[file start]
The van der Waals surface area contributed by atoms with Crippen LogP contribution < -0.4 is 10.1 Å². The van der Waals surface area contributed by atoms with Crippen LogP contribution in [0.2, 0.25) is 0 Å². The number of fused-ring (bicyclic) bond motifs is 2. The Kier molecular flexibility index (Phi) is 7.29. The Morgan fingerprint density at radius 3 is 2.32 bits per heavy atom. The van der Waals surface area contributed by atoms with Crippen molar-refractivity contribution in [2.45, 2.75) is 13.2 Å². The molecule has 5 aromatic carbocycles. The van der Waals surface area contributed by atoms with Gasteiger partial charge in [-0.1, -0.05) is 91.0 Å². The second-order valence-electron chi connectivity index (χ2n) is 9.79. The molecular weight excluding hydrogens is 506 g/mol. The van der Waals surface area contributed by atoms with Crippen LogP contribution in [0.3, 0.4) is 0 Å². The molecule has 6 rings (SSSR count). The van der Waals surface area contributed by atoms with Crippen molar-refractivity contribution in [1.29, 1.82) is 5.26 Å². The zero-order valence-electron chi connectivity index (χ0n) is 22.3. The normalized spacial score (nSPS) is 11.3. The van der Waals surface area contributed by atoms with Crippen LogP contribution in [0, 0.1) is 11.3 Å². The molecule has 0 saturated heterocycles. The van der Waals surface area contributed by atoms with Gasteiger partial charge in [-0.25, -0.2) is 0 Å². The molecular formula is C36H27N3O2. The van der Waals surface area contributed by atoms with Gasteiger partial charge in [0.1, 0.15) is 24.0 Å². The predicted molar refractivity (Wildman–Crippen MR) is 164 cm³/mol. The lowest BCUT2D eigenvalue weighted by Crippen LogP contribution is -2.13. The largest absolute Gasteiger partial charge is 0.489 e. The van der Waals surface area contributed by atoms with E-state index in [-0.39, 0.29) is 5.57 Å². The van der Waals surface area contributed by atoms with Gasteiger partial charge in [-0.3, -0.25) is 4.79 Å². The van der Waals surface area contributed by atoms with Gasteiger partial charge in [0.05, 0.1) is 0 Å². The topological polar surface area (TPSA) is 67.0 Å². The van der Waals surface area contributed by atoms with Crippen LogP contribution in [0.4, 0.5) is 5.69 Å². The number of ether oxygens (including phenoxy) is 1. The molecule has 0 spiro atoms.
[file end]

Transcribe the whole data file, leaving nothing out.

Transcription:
The van der Waals surface area contributed by atoms with Crippen LogP contribution < -0.4 is 10.1 Å². The van der Waals surface area contributed by atoms with Crippen LogP contribution in [0.2, 0.25) is 0 Å². The number of fused-ring (bicyclic) bond motifs is 2. The Kier molecular flexibility index (Phi) is 7.29. The Morgan fingerprint density at radius 3 is 2.32 bits per heavy atom. The van der Waals surface area contributed by atoms with Crippen molar-refractivity contribution in [2.45, 2.75) is 13.2 Å². The molecule has 5 aromatic carbocycles. The van der Waals surface area contributed by atoms with Gasteiger partial charge in [-0.1, -0.05) is 91.0 Å². The second-order valence-electron chi connectivity index (χ2n) is 9.79. The molecular weight excluding hydrogens is 506 g/mol. The van der Waals surface area contributed by atoms with Crippen LogP contribution in [0.3, 0.4) is 0 Å². The molecule has 6 rings (SSSR count). The van der Waals surface area contributed by atoms with Crippen molar-refractivity contribution in [1.29, 1.82) is 5.26 Å². The zero-order valence-electron chi connectivity index (χ0n) is 22.3. The normalized spacial score (nSPS) is 11.3. The van der Waals surface area contributed by atoms with Crippen LogP contribution in [0, 0.1) is 11.3 Å². The molecule has 0 saturated heterocycles. The van der Waals surface area contributed by atoms with Gasteiger partial charge in [-0.25, -0.2) is 0 Å². The molecular formula is C36H27N3O2. The van der Waals surface area contributed by atoms with Gasteiger partial charge in [0.1, 0.15) is 24.0 Å². The predicted molar refractivity (Wildman–Crippen MR) is 164 cm³/mol. The lowest BCUT2D eigenvalue weighted by Crippen LogP contribution is -2.13. The largest absolute Gasteiger partial charge is 0.489 e. The van der Waals surface area contributed by atoms with E-state index in [-0.39, 0.29) is 5.57 Å². The van der Waals surface area contributed by atoms with Gasteiger partial charge in [-0.3, -0.25) is 4.79 Å². The van der Waals surface area contributed by atoms with Gasteiger partial charge in [0.05, 0.1) is 0 Å². The topological polar surface area (TPSA) is 67.0 Å². The van der Waals surface area contributed by atoms with Crippen LogP contribution in [0.4, 0.5) is 5.69 Å². The number of ether oxygens (including phenoxy) is 1. The molecule has 0 spiro atoms.